"If you build it, they will come," is one of the themes that highlight the City of Prineville's Crooked River Wetlands Complex on the west edge of town. In this case, the "it" is the secondary wastewater ponds, and the "they" are a wide diversity of wildlife species, including humans bearing binoculars, or riding bicycles or parents with strollers that explore this complex.
If you've never been to the wetlands complex, it is located along the banks of the Crooked River just before Highway 26 enters Prineville. The series of settling ponds came into fruition as a much cheaper and more environmentally friendly alternative to the City of Prineville's effluent issue. Instead of building a $67 million-mechanical system to meet the city's growing demands, the City took another route with building the wetlands as a key component of the wastewater system, utilizing natural processes to treat the wastewater.
Construction of the complex was completed in 2017. The 120-acre campus includes numerous settling ponds, over 5.4 miles of trails (3.25 miles are paved), a covered pavilion and restrooms. Bulletin boards near the parking area post information regarding current and upcoming events. Local students helped create the 13 informative signs distributed along the trails.
- Courtesy of Crooked River Wetlands
In 2019, the National Association of Clean Water crowned the Crooked River Wetlands as the "Project of the Year" during the 52nd Engineering Excellence Awards ceremony, as one of 16 winning projects out of 196 that were submitted.
Besides allowing the effluent to slowly percolate into the Crooked River, the complex was also designed for recreational and educational activities.
"There are two groups involved at the wetlands, the Crooked River Wetlands Volunteers and the Prineville Bird Club," said Chuck Gates, retired CCHS biology teacher and birder extraordinaire, "Last summer, Diana Roberts came up with the idea that we could offer bird walks regularly." Roberts—a CRW volunteer and bird club member—and Gates came up with the current schedule of guided walks. From November to April the bird walks are held once a month, on the first Saturday of the month, from 9:45 am to noon. During the warmer portion of the year, May through October, the guided outings are held on the first and third Saturdays of the month, from 7:45 am to 10 am.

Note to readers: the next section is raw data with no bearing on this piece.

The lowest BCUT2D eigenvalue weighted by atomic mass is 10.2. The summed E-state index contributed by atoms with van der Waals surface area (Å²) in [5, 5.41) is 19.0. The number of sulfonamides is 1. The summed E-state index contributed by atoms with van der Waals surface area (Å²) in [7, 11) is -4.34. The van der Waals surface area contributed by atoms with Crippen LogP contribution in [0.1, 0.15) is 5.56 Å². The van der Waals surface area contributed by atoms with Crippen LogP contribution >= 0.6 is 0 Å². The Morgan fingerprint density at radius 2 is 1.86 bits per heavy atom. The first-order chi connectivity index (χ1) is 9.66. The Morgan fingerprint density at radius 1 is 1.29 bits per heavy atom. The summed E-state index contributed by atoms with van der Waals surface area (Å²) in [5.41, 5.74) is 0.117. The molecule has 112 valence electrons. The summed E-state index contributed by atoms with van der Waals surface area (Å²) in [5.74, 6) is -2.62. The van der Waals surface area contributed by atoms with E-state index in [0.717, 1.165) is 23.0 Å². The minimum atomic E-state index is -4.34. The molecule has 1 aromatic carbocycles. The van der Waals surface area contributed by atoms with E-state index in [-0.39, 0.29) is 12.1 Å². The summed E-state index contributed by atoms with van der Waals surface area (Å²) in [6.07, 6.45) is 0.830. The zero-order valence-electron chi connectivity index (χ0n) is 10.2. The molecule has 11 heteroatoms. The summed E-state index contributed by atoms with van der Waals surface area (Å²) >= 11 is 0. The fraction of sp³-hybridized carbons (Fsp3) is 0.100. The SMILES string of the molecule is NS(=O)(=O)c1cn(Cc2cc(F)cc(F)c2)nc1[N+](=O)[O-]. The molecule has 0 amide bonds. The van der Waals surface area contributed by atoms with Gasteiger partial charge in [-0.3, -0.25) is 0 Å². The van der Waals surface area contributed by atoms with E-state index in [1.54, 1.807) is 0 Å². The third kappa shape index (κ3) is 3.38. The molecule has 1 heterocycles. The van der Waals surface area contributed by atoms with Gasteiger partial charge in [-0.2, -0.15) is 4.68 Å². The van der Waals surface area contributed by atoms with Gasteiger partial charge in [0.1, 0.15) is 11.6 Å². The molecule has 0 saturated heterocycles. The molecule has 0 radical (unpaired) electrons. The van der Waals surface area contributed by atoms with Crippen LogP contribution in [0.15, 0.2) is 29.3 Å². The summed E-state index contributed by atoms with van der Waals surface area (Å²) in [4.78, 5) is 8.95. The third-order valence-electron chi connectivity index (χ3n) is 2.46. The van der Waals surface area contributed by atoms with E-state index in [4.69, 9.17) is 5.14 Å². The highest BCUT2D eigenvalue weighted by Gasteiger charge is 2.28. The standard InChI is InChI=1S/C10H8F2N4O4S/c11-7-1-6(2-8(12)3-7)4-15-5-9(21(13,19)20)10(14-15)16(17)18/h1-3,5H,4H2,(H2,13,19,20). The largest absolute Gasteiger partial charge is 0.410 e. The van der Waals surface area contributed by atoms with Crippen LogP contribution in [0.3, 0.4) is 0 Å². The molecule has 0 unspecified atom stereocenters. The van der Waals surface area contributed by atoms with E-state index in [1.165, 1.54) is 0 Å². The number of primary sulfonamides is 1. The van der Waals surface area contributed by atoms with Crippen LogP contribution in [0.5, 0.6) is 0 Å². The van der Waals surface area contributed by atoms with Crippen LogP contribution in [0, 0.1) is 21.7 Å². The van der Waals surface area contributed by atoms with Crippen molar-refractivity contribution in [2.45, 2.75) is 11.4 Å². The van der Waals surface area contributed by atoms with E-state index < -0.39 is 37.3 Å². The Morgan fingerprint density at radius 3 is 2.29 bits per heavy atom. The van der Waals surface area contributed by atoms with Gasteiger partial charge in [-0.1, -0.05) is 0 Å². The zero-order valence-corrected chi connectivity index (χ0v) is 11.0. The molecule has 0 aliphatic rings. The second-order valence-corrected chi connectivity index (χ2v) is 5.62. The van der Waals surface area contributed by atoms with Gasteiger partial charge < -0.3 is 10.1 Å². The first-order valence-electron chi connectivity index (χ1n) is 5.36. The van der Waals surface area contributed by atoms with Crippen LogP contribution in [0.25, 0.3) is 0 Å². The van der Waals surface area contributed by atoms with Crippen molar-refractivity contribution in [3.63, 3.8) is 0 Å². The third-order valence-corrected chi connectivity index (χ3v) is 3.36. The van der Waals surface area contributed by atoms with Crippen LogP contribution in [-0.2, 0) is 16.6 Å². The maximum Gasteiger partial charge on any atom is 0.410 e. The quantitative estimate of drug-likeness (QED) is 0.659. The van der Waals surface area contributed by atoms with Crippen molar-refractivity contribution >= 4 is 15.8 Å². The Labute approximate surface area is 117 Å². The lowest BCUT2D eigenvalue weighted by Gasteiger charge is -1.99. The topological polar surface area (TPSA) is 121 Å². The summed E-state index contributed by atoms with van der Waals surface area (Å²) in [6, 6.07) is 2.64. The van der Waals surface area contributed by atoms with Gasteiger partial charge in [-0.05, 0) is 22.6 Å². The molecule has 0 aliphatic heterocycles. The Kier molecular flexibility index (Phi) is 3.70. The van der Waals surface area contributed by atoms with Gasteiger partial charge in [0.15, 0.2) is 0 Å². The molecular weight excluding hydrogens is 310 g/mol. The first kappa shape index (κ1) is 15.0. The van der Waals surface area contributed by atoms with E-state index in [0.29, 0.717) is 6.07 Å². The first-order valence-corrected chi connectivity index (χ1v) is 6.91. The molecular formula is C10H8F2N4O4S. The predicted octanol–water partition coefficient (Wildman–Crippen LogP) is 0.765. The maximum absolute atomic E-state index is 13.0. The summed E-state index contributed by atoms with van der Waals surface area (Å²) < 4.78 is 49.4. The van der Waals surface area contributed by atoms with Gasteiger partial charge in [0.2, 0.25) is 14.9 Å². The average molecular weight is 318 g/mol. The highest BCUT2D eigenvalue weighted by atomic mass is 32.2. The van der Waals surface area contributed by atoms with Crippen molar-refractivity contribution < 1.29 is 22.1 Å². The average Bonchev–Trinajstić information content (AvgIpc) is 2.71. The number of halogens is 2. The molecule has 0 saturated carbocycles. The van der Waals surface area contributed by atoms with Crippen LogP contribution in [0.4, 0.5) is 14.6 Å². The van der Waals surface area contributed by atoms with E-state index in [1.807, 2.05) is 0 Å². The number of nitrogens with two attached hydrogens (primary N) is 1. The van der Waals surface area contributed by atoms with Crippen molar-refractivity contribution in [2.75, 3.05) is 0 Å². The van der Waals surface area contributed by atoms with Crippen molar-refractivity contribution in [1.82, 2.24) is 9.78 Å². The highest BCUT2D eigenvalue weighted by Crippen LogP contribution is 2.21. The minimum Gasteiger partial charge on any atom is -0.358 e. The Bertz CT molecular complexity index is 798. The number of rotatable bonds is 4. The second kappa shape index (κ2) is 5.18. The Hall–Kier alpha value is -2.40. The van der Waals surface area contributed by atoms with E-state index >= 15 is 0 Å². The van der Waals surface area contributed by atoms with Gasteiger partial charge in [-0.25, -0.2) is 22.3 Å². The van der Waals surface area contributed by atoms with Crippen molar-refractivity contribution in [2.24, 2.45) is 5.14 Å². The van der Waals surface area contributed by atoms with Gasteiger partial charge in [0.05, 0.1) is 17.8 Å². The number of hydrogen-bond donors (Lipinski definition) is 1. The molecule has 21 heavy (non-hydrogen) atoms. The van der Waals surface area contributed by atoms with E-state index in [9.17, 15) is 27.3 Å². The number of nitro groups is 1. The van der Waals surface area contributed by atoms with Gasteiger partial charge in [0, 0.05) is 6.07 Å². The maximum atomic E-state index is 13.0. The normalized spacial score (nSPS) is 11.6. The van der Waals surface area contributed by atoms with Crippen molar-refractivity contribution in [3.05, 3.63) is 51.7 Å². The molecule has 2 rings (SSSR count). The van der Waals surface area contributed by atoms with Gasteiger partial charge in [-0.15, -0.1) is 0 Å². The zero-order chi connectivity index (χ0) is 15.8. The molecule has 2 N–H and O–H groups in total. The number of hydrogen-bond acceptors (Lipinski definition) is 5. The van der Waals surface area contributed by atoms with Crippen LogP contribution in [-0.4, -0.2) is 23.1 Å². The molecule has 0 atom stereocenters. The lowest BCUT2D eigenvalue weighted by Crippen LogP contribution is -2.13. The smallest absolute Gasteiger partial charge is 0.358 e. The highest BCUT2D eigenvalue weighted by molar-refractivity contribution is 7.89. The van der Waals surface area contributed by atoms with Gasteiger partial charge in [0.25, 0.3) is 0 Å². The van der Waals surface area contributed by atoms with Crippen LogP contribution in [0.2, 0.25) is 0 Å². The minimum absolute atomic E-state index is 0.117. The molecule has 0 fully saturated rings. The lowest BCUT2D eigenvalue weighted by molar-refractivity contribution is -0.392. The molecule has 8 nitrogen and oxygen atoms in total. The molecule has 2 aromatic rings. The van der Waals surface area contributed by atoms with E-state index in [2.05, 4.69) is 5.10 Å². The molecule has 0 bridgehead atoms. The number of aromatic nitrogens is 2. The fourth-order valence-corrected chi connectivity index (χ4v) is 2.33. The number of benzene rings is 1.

Each walk has one expert birder leader and a couple of other support volunteers. "One of the Crooked River Wetlands volunteers drives a golf cart that holds four people and we provide that for anyone who might have limited mobility," said Gates. Group size varies with the weather and how much ice is on the ponds. "On an average day with open water, we'll have about 15 people," Gates said. He also did a call-out to the local birding community to obtain over a dozen donated binoculars. "If we have a school group that wants to come out, we can connect them with those binoculars." The volunteers also bring four to five pairs during their regular walks in case someone doesn't have a pair.
Waterfowl and shorebirds take advantage of the ponds during migration during the spring. And even though the ducks may be easily visible from the trail, binoculars bring the birds closer.
The bird walks are just one way the volunteers contribute toward environmental programs offered at the wetlands. "The City of Prineville is very fortunate to have the volunteers we have and couldn't possibly do this without them," said Lisa Morgan, City of Prineville recorder/risk manager.
After installing the ponds and walkways, volunteers have been busy planting cottonwood and willows seedlings and other plants along a two-mile stretch of the Crooked River to provide shade, habitat, and food resources for birds, insects, and small mammals. Interpretive signage along the walkways highlights some of the aspects of wetland functions, wildlife, local geology and more.
"We have had several cities reach out to us to tour the facilities and learn more about our project," said Morgan. "We have had many inquiries across the state as well as the nation, and in fact, the City of Redmond is currently in the process of developing their wetland project similar to ours."
In addition to the volunteers, schools and college students have reached out to the City to help out. "Many of the K-12 students have participated in projects at the wetlands such as planting milkweed for the Monarch Butterfly, making birdhouses, bat dwellings and more," said Morgan. "We have also had several Eagle Scouts reach out to us to complete a project at the wetlands to earn their badges." The Eagle Scouts have erected osprey nest platforms, built the viewing decks and installed bee hotels. "This has created many future stewards of this fantastic facility for generations to come," added Morgan.